Constitutional law scholar Alan B. Morrison declared Sunday that the Democratic Party should “sue now” to block another Donald Trump presidential candidacy, using a 14th amendment ban on rebel officeholders seeking power again.
After the January 6 panel’s televised hearing, the evidence never got stronger that Trump was instrumental in overthrowing the results of a legitimate presidential election, Morrison noted in a column in The Hill.
On January 6, 2021, Trump told Morrison, a professor of constitutional law and associate dean at George Washington University Law School, that “there is no longer an innocent explanation”.
Morrison said the testimony demonstrated that Trump’s repeatedly plagiarized election claims were completely unfounded, and that his only chance of remaining in power was by the Congress of American voters following the choice of Joe Biden as president. The ratification had to be halted, Morrison said.
Trump also knew that “some of the crowd had gathered to speak to them” before the Capitol riot was armed, that a crowd was marching toward the building, and that it was “clearly in their power to put off the rebellion.” From “was—but instead of trying to stop the violence, he decided to do nothing,” Morrison wrote.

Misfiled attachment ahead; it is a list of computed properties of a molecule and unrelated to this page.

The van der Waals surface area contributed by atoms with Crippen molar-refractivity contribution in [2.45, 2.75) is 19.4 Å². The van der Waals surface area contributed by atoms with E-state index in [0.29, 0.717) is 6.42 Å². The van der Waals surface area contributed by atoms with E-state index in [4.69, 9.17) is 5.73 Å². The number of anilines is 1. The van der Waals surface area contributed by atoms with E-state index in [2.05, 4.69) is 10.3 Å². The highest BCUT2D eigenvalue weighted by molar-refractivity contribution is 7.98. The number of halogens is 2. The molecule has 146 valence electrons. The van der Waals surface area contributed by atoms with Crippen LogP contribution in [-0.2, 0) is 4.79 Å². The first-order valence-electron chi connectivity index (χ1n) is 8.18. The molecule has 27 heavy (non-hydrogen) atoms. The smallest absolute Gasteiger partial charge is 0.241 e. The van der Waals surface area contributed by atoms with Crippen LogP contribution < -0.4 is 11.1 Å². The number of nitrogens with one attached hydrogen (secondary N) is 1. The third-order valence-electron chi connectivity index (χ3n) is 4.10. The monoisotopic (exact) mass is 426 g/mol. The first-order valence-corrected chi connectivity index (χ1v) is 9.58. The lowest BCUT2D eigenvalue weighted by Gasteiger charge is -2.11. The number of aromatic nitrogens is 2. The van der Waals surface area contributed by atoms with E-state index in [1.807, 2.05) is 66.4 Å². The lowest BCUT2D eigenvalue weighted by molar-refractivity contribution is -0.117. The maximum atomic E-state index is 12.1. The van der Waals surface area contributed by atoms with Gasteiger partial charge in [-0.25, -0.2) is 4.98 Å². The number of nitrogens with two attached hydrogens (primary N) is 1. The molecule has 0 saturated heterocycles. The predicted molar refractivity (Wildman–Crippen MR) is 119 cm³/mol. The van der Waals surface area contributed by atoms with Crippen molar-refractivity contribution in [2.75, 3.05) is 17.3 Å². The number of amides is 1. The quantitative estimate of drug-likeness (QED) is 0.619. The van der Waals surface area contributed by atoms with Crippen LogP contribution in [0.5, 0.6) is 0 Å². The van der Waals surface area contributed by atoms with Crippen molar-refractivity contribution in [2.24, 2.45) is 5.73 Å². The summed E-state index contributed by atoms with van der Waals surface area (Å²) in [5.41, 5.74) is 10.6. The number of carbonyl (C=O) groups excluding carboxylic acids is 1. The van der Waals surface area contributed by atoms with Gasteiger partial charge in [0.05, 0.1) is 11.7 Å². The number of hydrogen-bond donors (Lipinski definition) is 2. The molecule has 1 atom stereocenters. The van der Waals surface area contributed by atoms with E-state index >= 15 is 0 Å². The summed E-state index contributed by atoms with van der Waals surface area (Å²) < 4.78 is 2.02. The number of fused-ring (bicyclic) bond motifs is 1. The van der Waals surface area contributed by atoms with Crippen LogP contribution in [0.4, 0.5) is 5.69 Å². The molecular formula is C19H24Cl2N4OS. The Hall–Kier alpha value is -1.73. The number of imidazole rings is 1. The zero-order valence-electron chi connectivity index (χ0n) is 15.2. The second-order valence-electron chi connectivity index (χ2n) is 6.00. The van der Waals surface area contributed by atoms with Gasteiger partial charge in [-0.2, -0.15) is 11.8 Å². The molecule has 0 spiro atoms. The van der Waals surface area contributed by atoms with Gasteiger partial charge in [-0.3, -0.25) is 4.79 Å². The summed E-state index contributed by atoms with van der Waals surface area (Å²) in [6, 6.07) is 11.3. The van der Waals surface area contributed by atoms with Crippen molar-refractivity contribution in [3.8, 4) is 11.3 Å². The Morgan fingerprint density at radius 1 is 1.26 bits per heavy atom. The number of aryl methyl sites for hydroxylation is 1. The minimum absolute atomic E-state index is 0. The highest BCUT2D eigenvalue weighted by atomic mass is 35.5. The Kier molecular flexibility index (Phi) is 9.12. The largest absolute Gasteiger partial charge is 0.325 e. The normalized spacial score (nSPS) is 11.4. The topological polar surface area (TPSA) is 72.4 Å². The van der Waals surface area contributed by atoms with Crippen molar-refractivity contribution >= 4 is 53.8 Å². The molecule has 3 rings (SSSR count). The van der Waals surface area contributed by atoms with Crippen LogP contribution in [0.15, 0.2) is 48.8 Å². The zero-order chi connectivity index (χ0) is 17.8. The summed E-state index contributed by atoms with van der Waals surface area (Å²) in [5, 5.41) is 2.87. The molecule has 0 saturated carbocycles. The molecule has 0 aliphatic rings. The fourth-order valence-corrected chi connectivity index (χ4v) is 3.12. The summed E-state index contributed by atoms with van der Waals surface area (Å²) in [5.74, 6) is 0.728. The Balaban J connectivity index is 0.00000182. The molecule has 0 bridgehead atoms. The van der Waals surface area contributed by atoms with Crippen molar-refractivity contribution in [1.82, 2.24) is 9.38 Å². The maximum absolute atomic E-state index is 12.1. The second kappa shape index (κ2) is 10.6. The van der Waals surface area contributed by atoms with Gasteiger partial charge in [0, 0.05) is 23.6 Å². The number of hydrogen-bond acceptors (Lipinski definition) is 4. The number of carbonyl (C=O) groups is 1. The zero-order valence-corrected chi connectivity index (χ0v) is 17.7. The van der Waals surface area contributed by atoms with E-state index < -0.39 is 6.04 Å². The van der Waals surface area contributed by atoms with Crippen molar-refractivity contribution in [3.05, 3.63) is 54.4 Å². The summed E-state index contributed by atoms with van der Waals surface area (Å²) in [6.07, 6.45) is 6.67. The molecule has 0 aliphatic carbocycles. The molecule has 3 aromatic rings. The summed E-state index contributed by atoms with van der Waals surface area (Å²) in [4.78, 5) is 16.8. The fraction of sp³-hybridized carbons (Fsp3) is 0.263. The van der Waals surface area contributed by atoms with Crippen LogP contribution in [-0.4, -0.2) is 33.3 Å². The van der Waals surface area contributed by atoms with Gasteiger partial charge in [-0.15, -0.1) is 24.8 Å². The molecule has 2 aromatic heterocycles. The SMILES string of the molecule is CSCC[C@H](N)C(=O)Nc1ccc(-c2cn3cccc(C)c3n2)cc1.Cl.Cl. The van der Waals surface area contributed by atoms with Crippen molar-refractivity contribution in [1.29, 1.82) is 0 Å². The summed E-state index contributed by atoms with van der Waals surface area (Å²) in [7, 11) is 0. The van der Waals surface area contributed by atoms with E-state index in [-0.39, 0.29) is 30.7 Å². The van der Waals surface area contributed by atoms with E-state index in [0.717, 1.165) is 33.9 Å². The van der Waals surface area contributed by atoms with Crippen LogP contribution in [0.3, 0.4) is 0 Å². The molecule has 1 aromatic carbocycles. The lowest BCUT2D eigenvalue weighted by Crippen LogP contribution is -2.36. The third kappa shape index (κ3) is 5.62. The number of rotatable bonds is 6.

Morrison pointed out that Section 3 of the 14th Amendment disqualifies a person who, while in federal office, participated in or supported a rebellion against the United States.
“This ban should definitely apply to Donald Trump,” he said, “and it should now be used to prevent him from making another run for the presidency.”
The Democratic Party, on behalf of all of its candidates, must file suit “right now” in federal court, seeking a ruling that Trump participated in the rebellion and receiving an “order barring him from being a presidential candidate.” given,” Morrison said. ,
Morrison said that if Trump decides to contest the lawsuit, at least, it will force his hand to quickly reveal whether or not he is running. Morrison explained that he would also have to respond to the finding in court action, “subject to a statement in which he would have to answer questions under oath.”
He could invoke the Fifth Amendment against self-blame, but that would be awkward. During his 2016 campaign, he once asked: “If you’re innocent, why are you taking down the Fifth Amendment?”
“Will this trial be successful? No one can know for sure,” Morrison wrote. “But it looks like there is nothing to lose — or at least not if the Justice Department allows Trump the January 6 uprising. does not lead to incitement.”
Check out the full column at The Hill here.